4. Trolls tend to post in only a small number of threads
      That would work sometimes, but not always; a new poster who is only here to get information about a specific topic might start a thread with a question and only participate in that thread.

      Having said that, I do think the research is valid. I can think of one or two posters who pop up every so often, fit that profile nicely and, in my mind, are posting trollishly.
      Last edited by Puspawarna; 20-04-15, 17:43. Reason: typos, dammit!

      Comment


      • #4
        Occasionally I enjoy a troll. They're sometimes able to ignite discussion even though their motive may have been to disrupt or attract attention to themselves. Their virtual beatings are also often quite entertaining.
        [COLOR=#008000][FONT=arial]I tried to wrestle my inner demons once... but they used too many illegal holds.[/FONT][/COLOR]

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        • #5
          Originally posted by Vanhellsink View Post
          Occasionally I enjoy a troll. They're sometimes able to ignite discussion even though their motive may have been to disrupt or attract attention to themselves. Their virtual beatings are also often quite entertaining.
          agreed .... I enjoy a bit of abuse occasionally .... brings me back to reality, like a buddhist playing rugby
          The answer is 42 .... any questions? .

          Comment


          • #6
            I watched a very informative report on one of the news channels about the Russian troll army as it was called. Whereby governments and corporations actually employ thousands of people to swamp the internet chat rooms, comments areas, Facebook and forums etc. in order to push a certain political agenda or point of view.

            http://www.aljazeera.com/programmes/...093244109.html

            Comment


            • #7
              Originally posted by Puspawarna View Post
              ...I think the algorithm for troll identification might not work so well at LIIEF:

              1. Trolls use fewer words that indicate positive emotion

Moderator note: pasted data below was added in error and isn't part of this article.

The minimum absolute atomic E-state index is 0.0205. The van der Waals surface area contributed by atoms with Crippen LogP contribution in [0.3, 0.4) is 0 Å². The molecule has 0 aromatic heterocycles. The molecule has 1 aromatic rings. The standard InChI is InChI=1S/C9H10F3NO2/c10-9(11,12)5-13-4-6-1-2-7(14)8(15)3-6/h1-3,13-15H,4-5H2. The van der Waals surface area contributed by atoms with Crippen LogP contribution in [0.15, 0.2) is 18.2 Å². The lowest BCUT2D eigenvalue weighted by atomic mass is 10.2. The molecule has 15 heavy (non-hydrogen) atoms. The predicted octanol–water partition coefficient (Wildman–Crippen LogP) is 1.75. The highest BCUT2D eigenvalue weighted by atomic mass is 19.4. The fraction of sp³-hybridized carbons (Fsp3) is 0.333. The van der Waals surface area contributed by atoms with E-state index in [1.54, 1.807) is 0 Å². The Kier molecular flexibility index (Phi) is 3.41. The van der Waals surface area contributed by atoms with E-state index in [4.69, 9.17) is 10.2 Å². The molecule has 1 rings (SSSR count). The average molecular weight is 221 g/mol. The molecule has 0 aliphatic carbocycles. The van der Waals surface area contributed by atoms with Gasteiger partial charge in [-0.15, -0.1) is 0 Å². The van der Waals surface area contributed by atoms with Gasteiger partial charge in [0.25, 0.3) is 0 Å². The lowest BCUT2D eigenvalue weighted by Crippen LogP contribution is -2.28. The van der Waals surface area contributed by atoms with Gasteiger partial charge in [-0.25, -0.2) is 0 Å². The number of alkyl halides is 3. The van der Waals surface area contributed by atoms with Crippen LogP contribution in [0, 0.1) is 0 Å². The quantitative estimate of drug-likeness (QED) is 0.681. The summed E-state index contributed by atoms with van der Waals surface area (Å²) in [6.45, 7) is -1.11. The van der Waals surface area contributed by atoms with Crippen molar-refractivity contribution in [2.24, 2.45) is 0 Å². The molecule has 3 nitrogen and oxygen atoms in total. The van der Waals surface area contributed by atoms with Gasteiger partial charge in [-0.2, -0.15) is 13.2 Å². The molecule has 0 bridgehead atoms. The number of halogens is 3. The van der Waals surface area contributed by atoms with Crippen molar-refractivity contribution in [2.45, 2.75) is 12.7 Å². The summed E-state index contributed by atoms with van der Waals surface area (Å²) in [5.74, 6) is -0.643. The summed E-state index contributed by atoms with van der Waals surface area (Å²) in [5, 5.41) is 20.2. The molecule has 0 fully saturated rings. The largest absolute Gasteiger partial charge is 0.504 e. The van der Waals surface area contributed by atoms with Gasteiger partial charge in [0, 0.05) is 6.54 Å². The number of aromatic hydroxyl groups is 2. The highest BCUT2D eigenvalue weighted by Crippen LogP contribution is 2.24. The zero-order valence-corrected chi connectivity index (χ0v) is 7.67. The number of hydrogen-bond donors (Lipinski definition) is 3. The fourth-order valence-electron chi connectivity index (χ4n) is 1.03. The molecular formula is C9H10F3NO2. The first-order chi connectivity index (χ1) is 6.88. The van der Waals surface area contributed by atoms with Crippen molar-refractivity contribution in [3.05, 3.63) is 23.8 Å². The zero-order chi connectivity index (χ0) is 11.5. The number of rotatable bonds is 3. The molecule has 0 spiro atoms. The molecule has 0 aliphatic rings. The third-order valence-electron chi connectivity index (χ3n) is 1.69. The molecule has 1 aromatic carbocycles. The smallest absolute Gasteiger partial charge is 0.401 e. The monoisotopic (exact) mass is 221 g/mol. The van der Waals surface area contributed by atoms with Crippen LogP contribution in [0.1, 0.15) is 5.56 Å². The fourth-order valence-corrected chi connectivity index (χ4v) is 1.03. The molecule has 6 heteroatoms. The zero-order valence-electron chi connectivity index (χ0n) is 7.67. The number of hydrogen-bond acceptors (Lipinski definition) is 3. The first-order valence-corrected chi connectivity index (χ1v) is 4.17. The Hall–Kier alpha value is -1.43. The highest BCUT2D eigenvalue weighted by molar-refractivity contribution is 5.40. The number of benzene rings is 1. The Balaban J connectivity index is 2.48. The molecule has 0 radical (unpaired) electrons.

yes, that would work!

              2. Trolls don't adopt the lingo/culture of the message board
              That might not work within 5-10 posts, because LIIEF probably represents a very different environment for a lot of new posters (Indonesians getting their first exposure to English message boards; potential expats who don't have experience with Indonesia). It might take them longer to become fluent in "LIIEF-ese."

              3. The posts that trolls write are harder to understand
              Legitimate posters whose native language is not English are more likely to write posts that are hard to understand.

              4. Trolls tend to post in only a small number of threads
              That would work sometimes, but not always; a new poster who is only here to get information about a specific topic might start a thread with a question and only participate in that thread.

              Having said that, I do think the research is valid. I can think of one or two posters who pop up every so often, fit that profile nicely and, in my mind, are posting trollishly.
              What's the acronym "LIIEF" mean in this context?

              Comment


              • #8
                Originally posted by waarmstrong View Post
                What's the acronym "LIIEF" mean in this context?
                Living In Indonesia Expat Forum

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                • #9
                  Originally posted by Puspawarna View Post
                  Living In Indonesia Expat Forum
                  I suppose in the future the whole English language will be in acronym, especially the younger generation, because as an old fart I wonder what the hell has been written in some SMS I get

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                  • #10
                    I may be the only person who writes "LIIEF" although I have seen other people refer to it as LII.

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                    • #11
                      Originally posted by Anglian View Post
                      I suppose in the future the whole English language will be in acronym, especially the younger generation, because as an old fart I wonder what the hell has been written in some SMS I get
                      What does SMS stand for?

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                      • #12
                        Originally posted by Puspawarna View Post
                        What does SMS stand for?
                        Isnt that a bondage term?
                        Sasa Bule is having a bayi!

                        Comment


                        • #13
                          Originally posted by Puspawarna View Post
                          What does SMS stand for?
                          Funnily enough, I know what it is, but no idea what it stands for, any one?

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                          • #14
                            I think it comes from standard messaging service, or something like that, but I'm not sure.

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                            • #15
                              Originally posted by Puspawarna View Post
                              I think it comes from standard messaging service, or something like that, but I'm not sure.
                              Short Message Service